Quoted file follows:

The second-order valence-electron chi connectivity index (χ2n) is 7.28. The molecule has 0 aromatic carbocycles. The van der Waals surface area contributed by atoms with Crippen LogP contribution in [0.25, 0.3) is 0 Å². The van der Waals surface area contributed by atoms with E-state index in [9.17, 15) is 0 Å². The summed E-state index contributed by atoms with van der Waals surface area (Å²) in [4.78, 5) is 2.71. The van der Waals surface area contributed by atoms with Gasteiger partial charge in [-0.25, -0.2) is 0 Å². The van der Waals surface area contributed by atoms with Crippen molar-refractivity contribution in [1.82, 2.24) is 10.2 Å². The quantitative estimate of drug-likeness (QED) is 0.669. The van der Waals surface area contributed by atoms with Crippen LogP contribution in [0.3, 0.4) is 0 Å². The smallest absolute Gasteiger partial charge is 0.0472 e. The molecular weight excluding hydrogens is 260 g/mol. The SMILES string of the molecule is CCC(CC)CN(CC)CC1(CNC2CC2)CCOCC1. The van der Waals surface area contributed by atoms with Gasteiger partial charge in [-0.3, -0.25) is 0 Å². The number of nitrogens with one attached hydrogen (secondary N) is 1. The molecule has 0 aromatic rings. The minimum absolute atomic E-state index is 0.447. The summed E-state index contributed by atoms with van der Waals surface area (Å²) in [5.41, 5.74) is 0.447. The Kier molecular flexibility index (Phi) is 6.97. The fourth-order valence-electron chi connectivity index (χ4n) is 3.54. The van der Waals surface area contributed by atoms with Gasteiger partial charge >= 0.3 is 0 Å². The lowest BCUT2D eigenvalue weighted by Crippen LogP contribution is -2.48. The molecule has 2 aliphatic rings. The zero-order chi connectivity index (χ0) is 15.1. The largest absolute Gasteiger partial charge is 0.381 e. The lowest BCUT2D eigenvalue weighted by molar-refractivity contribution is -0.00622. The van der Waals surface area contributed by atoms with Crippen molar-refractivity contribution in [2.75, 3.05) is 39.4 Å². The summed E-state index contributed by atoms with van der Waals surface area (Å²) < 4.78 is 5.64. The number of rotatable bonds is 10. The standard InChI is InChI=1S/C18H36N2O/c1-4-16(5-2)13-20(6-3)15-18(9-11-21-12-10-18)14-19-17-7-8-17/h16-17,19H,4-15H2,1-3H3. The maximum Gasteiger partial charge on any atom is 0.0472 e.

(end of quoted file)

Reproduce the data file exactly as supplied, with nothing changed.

The second-order valence-electron chi connectivity index (χ2n) is 7.28. The molecule has 0 aromatic carbocycles. The van der Waals surface area contributed by atoms with Crippen LogP contribution in [0.25, 0.3) is 0 Å². The van der Waals surface area contributed by atoms with E-state index in [9.17, 15) is 0 Å². The summed E-state index contributed by atoms with van der Waals surface area (Å²) in [4.78, 5) is 2.71. The van der Waals surface area contributed by atoms with Gasteiger partial charge in [-0.25, -0.2) is 0 Å². The van der Waals surface area contributed by atoms with Crippen molar-refractivity contribution in [1.82, 2.24) is 10.2 Å². The quantitative estimate of drug-likeness (QED) is 0.669. The van der Waals surface area contributed by atoms with Crippen LogP contribution in [0.3, 0.4) is 0 Å². The smallest absolute Gasteiger partial charge is 0.0472 e. The molecular weight excluding hydrogens is 260 g/mol. The SMILES string of the molecule is CCC(CC)CN(CC)CC1(CNC2CC2)CCOCC1. The van der Waals surface area contributed by atoms with Gasteiger partial charge in [-0.3, -0.25) is 0 Å². The number of nitrogens with one attached hydrogen (secondary N) is 1. The molecule has 0 aromatic rings. The minimum absolute atomic E-state index is 0.447. The summed E-state index contributed by atoms with van der Waals surface area (Å²) in [5.41, 5.74) is 0.447. The Kier molecular flexibility index (Phi) is 6.97. The fourth-order valence-electron chi connectivity index (χ4n) is 3.54. The van der Waals surface area contributed by atoms with Gasteiger partial charge >= 0.3 is 0 Å². The lowest BCUT2D eigenvalue weighted by Crippen LogP contribution is -2.48. The molecule has 2 aliphatic rings. The zero-order chi connectivity index (χ0) is 15.1. The largest absolute Gasteiger partial charge is 0.381 e. The lowest BCUT2D eigenvalue weighted by molar-refractivity contribution is -0.00622. The van der Waals surface area contributed by atoms with Crippen molar-refractivity contribution in [2.75, 3.05) is 39.4 Å². The summed E-state index contributed by atoms with van der Waals surface area (Å²) < 4.78 is 5.64. The number of rotatable bonds is 10. The standard InChI is InChI=1S/C18H36N2O/c1-4-16(5-2)13-20(6-3)15-18(9-11-21-12-10-18)14-19-17-7-8-17/h16-17,19H,4-15H2,1-3H3. The maximum Gasteiger partial charge on any atom is 0.0472 e.